I say we should go for it and get it done. Those in need will appreciate that, and we will also unless we are too small-minded to see the benefits for all of us. It seems a worthwhile endeavor to help others in need and we should not be too particular about judging those needs.

It’s a shame to have folks wandering around town, not sure of where they will sleep or eat from day-to-day. There, but for our fortunate circumstances, go we.

Jack Loeppky; Cranbrook

A response to MP Morrison on the Keystone XL permit cancellation

If MP Rob Morrison thinks President Biden’s cancellation the Keystone XL pipeline permit is ‘devastating news’, I suggest he take a good long look at the Paris agreement, the latest IPCC report, and the other thousands of studies which unequivocally state that we need to the slash our carbon emissions immediately if we are to avoid the worst impacts of climate change. Pipelines designed to encourage the production of oil from the Alberta tar sands, oil that is amongst the most polluting in the world, just cannot be not part of our plan, not if we want a decent future for ourselves and our children.

We don’t, as Mr. Morrison states, need a tax base from tar sands oil to build a green economy, because we cannot afford to make the mess we’re in any bigger than it already is. What we really need is for you and me and everyone else to roll up our sleeves, tighten our belts and without complaining, without making excuses, do what scientists keep telling us so urgently needs to be done: stop taking fossil fuels out of the ground, chucking them into the atmosphere and messing with our climate.

So I ask you, look around at our communities, the beautiful environment that surrounds us, the good life we have, and ask yourself, what could be worth risking this? Not money, surely. Jobs matter, of course they do, but some things matter more.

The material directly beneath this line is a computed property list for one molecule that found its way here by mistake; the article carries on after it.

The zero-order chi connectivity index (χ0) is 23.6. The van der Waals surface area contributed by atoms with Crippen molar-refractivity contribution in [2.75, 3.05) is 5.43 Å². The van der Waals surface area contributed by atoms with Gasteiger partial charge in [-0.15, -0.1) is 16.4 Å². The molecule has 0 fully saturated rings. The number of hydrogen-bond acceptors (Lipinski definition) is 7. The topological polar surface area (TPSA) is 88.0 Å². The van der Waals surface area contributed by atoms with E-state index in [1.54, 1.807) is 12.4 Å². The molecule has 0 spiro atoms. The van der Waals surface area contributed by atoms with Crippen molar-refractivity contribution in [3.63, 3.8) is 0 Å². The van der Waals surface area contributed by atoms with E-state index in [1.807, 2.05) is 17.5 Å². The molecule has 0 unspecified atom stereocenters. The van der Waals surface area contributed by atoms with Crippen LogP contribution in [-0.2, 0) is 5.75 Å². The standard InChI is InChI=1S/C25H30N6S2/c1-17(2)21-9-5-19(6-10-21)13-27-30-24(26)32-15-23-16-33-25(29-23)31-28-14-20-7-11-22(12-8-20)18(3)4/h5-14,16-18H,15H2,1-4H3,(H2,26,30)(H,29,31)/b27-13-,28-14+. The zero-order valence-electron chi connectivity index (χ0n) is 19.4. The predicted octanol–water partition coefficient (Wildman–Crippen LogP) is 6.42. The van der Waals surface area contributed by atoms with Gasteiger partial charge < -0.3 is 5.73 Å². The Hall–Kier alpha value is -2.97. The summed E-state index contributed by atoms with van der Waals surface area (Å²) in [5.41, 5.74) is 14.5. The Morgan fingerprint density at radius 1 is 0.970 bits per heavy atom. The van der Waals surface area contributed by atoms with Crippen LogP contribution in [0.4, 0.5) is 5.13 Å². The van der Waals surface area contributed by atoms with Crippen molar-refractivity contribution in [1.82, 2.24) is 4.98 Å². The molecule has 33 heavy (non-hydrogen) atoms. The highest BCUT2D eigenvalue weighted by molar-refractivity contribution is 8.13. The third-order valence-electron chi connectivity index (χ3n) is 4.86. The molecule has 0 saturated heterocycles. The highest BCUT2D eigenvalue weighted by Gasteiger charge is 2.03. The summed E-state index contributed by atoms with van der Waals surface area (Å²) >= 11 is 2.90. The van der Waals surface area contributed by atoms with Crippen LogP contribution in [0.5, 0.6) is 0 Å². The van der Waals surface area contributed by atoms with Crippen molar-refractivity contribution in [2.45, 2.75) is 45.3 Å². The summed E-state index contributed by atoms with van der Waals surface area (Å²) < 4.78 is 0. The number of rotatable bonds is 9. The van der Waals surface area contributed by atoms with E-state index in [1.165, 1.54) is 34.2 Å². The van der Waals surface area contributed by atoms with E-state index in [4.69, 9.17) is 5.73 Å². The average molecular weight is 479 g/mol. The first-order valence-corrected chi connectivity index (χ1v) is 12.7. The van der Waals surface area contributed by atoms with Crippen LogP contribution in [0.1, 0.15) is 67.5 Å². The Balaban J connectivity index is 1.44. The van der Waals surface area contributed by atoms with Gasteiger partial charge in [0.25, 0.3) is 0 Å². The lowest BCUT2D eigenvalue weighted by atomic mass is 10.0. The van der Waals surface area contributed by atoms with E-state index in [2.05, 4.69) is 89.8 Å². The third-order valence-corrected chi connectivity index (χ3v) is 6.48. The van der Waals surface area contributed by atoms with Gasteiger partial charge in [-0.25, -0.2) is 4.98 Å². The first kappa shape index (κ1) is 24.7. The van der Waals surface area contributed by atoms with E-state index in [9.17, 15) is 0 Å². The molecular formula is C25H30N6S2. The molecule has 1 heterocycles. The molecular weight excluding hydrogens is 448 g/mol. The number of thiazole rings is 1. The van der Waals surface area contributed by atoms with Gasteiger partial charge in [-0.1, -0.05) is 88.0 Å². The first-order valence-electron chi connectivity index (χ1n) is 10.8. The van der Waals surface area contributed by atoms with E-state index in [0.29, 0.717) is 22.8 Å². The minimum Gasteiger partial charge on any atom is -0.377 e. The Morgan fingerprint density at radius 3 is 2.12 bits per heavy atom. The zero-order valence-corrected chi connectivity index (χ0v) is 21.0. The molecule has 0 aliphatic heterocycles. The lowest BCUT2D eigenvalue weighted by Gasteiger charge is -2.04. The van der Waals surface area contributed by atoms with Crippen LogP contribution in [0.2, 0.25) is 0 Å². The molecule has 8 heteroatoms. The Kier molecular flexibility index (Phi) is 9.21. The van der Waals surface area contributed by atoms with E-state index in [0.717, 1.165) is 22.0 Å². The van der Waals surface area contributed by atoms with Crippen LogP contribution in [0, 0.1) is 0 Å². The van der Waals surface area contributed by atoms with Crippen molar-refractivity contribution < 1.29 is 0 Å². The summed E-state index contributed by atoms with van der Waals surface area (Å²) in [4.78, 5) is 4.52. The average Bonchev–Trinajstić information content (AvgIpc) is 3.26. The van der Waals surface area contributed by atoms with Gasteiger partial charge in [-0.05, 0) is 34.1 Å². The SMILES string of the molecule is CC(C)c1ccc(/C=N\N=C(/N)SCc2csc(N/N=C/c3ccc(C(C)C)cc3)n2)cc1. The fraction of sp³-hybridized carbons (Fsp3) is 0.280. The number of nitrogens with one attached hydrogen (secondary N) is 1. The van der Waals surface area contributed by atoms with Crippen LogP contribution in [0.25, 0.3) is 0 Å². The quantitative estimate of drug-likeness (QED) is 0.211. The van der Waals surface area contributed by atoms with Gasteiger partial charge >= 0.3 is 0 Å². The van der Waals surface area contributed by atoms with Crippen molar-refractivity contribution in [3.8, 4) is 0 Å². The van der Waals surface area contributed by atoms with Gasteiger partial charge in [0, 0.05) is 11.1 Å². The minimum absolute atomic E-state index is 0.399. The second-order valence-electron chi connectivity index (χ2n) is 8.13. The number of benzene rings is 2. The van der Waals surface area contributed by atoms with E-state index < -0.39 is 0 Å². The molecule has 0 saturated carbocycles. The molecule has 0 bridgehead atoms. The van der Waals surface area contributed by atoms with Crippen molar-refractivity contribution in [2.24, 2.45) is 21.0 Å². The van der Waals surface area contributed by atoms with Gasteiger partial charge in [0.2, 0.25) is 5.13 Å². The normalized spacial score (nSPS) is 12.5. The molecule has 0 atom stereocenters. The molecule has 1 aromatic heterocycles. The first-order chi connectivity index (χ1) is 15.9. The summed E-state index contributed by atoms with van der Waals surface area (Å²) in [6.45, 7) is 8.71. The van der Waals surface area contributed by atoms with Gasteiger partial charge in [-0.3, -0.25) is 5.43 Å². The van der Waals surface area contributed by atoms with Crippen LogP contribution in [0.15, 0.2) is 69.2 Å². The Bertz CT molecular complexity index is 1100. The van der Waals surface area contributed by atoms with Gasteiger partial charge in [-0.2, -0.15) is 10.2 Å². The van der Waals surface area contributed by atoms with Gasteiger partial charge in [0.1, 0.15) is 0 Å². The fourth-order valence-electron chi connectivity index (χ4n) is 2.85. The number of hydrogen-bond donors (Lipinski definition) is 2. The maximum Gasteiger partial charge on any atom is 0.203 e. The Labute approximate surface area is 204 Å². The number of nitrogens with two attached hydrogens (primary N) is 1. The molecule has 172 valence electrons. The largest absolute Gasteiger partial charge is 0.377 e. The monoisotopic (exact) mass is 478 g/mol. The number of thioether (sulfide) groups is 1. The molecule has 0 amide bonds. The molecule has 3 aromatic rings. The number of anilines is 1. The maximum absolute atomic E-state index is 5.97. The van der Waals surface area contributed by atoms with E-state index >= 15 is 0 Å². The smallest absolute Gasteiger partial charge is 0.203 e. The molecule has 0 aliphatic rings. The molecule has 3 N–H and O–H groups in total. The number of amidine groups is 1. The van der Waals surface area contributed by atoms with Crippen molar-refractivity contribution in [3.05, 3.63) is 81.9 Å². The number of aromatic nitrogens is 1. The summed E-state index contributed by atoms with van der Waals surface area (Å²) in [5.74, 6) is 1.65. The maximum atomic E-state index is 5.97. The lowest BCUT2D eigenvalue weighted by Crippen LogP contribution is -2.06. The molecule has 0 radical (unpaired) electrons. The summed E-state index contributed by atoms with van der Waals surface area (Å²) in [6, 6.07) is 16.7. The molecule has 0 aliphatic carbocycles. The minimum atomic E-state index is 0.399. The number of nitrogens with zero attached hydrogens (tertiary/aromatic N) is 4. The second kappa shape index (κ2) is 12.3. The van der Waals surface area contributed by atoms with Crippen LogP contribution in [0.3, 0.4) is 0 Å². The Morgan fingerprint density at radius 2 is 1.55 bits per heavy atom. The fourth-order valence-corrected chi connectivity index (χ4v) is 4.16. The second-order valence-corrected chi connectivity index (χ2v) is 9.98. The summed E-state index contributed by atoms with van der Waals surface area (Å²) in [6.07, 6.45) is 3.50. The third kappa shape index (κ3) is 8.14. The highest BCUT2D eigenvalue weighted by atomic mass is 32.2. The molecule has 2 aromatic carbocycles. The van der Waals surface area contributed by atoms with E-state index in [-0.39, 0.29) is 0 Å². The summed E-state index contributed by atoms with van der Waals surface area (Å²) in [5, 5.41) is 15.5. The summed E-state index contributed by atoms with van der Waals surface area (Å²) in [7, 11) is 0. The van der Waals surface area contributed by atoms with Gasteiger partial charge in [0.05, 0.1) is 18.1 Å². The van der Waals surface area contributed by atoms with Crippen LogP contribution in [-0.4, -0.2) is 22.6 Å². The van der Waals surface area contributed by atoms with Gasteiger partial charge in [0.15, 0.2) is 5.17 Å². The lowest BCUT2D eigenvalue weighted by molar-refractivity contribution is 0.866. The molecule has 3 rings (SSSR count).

There are many ways to make a living, many ways to create jobs. What we need is government policies that the give Canadians in Alberta and elsewhere the training they need to transition out of fossil fuels and into good jobs in the sustainable industries of the future, not policies throwing money down pipelines along a dead end road.

Ruth Kamnitzer; Kimberley

The progressive faction

As a Christian, I have followed Yme’s articles for many years with great interest. I have not always agreed with his modernist views on my faith, but have always respected these views as our right to disagree, but when he now moves into the purely political realm, he is fair game.

I am an unapologetic conversative, both politically and socially and must take exception to his bias rhetoric . His attack on Mr. Ford and in particular Mr. O’Toole is completely unfounded. There is absolutely nothing in Mr. O’Toole’s background that would indicate he is nothing else but a solid, genuine, well meaning and intentioned leader. But he is a conservative, so he must have evil intentions, right?

Further on in the article he goes on and on about hyberbole, stereotype them, etc., etc., but it’s too bad he doesn’t follow his own advice as that is exactly what he is doing to Mr. O’Toole.

This type of reaction is very typical of the so called Progressive Movement ( I call it the destructive movement), where anyone who expresses conservative views is automatically accused of being racists, misogynistic, etc., and is immediately jumped on by our left wing media. They won’t let it go, therefore that individual is forever left with this unfortunate, unfounded bias hanging over them.

This is totally unjust and unfair. As a conservative person, I can honestly say, I am probably the least racist person you would ever meet, but I am tired of being portrayed otherwise.

Why don’t the so called progressive/destructive bunch like Yme ever find fault for the actions of the part-time drama teacher who is now our PM? He is the only PM that has ever been found in violation of conflict of interest policies of the government, not once, but three times! Why is he been given a free pass on this by the progressive/destructive bunch like Yme? Oh, I guess in this new age outlook, it doesn’t really matter if you have any ethics as long as you spew all the progressive/destructive stuff, right?

The hyperbole by the progressive/destructive faction in our society is creating division among Canadians and Yme should know better than to not see this.

Neil Matheson; Cranbrook